[In the following essay, Bogardus maintains that Webb's The Garies and Their Friends transcends popular nineteenth-century melodramatic literary conventions to become a sophisticated literary exercise in social realism.]

In The Negro Novel in America, Robert A. Bone asserts that the black American writer remained tied to romanticism until the 1920's.1 That view is largely true and, as such, only partly misleading. But Bone's opinion that Frank J. Webb's...

(The entire section is 4612 words.)

Phillip S. Lapsansky (essay date 1991)

(Nineteenth-Century Literary Criticism)

SOURCE: Lapsansky, Phillip S. “Afro-Americana: Frank J. Webb and His Friends.” In The Annual Report of the Library Company of Philadelphia for the Year 1990, pp 27-43. Philadelphia: Library Company of Philadelphia, 1991.

[In the following excerpt, Lapsansky discusses how Webb's personal life and experiences affected the portrayal of Philadelphia in The Garies and Their Friends.]

For nearly two decades Frank J. Webb's novel The Garies and Their Friends (London and New York, 1857) has eluded us. When we narrowly missed buying a copy three years ago, we alerted international dealer and collector circles of our interest. This year a British dealer finally...

(The entire section is 4048 words.)

Robert S. Levine (essay date 1994)

(Nineteenth-Century Literary Criticism)

SOURCE: Levine, Robert S. “Disturbing Boundaries: Temperance, Black Elevation, and Violence in Frank J. Webb's The Garies and Their Friends.Prospects: An Annual of American Cultural Studies 19 (1994): 349-74.

[In the following essay, Levine considers The Garies and Their Friends in the context of the black temperance movement in Philadelphia during the 1830s and 1840s. Further, the critic documents the hypocritical—and even violent—white response to blacks' attempts to improve themselves and assimilate into the white culture.]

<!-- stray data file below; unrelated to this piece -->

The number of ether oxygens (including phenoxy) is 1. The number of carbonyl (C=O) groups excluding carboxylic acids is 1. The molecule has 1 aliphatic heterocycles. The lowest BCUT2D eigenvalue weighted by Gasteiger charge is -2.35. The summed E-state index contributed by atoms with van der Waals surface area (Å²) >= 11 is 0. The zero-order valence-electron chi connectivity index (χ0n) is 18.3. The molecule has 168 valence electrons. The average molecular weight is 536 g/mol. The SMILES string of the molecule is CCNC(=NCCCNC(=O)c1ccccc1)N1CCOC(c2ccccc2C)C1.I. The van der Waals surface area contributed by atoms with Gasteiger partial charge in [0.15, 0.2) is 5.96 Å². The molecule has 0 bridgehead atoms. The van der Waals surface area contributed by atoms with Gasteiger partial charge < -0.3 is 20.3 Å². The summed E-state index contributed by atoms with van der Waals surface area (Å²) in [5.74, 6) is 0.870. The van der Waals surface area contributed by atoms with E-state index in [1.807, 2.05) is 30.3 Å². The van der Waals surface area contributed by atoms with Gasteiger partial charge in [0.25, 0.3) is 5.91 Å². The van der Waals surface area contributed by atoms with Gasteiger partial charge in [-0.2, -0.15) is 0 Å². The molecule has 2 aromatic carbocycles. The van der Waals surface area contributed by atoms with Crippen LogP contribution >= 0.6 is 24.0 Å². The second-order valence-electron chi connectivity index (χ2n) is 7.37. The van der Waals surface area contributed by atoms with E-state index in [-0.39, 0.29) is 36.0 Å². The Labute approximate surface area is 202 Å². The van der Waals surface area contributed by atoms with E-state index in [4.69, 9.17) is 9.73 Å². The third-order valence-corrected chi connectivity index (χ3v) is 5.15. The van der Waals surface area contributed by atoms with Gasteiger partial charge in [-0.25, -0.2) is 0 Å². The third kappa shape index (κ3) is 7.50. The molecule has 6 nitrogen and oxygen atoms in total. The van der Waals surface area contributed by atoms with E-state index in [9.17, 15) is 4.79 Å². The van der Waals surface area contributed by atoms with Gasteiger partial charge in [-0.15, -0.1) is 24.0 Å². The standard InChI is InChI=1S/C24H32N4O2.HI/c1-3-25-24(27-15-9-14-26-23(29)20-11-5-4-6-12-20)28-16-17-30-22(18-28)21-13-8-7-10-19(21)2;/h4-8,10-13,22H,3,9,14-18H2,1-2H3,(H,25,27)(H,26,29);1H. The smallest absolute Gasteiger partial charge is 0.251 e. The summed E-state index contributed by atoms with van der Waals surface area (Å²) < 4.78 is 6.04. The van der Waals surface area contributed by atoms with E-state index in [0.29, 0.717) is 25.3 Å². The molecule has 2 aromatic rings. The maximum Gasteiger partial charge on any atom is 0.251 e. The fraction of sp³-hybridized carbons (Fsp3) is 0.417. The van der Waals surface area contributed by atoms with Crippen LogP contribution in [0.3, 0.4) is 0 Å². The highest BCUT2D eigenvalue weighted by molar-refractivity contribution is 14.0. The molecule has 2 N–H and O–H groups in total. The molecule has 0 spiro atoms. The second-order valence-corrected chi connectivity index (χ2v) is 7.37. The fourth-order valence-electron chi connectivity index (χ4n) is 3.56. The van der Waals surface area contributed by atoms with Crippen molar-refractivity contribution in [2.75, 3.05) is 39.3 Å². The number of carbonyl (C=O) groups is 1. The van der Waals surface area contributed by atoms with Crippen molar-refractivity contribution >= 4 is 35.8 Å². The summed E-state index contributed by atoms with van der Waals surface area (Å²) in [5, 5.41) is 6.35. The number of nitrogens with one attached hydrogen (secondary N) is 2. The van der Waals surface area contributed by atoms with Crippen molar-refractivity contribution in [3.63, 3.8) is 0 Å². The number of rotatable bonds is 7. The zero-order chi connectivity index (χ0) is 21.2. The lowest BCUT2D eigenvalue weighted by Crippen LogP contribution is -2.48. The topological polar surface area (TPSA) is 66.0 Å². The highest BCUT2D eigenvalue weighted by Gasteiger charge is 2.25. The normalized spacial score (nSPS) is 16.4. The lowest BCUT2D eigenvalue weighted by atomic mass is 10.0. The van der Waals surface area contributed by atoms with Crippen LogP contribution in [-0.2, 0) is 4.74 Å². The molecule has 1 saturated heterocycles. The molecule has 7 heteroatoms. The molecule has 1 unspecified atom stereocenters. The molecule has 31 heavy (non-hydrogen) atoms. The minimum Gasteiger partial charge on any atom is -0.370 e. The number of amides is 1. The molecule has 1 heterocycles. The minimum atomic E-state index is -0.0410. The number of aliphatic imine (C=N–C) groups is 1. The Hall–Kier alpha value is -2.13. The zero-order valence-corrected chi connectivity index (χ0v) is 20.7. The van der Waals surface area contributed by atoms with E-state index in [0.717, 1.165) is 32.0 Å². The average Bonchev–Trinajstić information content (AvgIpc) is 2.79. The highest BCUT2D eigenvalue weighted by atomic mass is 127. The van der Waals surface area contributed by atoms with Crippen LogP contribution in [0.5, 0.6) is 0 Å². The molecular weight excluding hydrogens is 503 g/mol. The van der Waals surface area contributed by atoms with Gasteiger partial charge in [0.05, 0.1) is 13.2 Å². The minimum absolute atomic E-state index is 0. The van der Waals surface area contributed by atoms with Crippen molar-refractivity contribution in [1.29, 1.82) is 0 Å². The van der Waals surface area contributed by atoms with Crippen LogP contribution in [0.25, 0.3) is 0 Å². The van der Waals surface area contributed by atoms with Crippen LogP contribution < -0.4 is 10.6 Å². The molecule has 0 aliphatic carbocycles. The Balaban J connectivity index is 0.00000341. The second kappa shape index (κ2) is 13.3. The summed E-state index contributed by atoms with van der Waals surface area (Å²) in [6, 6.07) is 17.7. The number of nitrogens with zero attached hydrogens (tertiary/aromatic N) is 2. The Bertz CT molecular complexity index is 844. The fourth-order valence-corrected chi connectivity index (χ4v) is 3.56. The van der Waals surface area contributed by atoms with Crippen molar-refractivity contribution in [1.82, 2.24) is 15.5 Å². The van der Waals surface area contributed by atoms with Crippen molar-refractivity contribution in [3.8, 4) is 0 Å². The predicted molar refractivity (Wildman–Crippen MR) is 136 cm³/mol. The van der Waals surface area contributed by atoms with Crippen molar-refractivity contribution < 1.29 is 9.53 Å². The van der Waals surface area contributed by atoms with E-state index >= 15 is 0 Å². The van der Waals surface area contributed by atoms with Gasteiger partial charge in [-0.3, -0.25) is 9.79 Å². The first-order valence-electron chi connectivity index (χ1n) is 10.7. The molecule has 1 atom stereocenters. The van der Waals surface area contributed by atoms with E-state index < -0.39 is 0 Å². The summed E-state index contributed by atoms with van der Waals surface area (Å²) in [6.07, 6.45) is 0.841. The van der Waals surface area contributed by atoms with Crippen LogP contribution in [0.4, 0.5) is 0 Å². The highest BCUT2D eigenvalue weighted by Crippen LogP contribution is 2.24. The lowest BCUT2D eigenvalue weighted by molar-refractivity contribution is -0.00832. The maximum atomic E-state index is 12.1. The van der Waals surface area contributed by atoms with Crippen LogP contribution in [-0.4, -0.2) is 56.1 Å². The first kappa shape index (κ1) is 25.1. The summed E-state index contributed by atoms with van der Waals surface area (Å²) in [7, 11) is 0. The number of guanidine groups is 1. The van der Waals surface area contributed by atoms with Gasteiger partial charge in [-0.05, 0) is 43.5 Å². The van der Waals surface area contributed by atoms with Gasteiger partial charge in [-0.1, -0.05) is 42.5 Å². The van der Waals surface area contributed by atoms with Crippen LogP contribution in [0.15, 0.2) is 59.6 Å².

At the inaugural 1837 meeting of the American Moral Reform Society, one of Philadelphia's many African American reform...

(The entire section is 13080 words.)

Robert Reid-Pharr (essay date 1997)

(Nineteenth-Century Literary Criticism)

SOURCE: Reid-Pharr, Robert. Introduction to The Garies and Their Friends, pp vii-xviii. Baltimore: Johns Hopkins University Press, 1997.

[In the following introduction to the 1997 edition of Webb's The Garies and Their Friends, Reid-Pharr discusses the principles of domesticity and black ethnicity that were integral to Webb's writings and philosophy.]

It is remarkable that, even as the study of African American literature and culture has become central to any number of projects within American intellectual life, so little attention has been given a work as significant as Frank J. Webb's The Garies and Their Friends (1857). The second novel to be published...

(The entire section is 3473 words.)

Robert Reid-Pharr (essay date 1999)

(Nineteenth-Century Literary Criticism)

SOURCE: Reid-Pharr, Robert. “Clean House, Peculiar People.” In Conjugal Union: The Body, The House, and the Black American, pp. 65-88. New York: Oxford University Press, 1999.

[In the following excerpt, Reid-Pharr examines the methods that Webb uses in The Garies and Their Friends to dismiss the notion of miscegenation as a viable approach to racial integration.]

The book which now appears before the public may be of interest in relation to a question which the late agitation of the subject of slavery has raised in many thoughtful minds; viz.—Are the race at present held as slaves capable of freedom, self-government, and progress?...

(The entire section is 13343 words.)

Anna Engle (essay date spring 2001)

(Nineteenth-Century Literary Criticism)

SOURCE: Engle, Anna. “Depictions of the Irish in Frank Webb's The Garies and Their Friends and Frances E. W. Harper's Trial and Triumph.MELUS 26, no. 1 (spring 2001): 151-71.

[In the following essay, Engle emphasizes the similar depictions of Irish Americans and African Americans in the novels by Webb and Harper to demonstrate how ethnicity was often conflated with class in nineteenth-century America.]

In the 1991 movie The Commitments, Jimmy, the manager of an aspiring Dublin soul band, convinces a band member skeptical of playing African American music that the band's class background makes them black. He argues: “The Irish are the Blacks...

(The entire section is 7327 words.)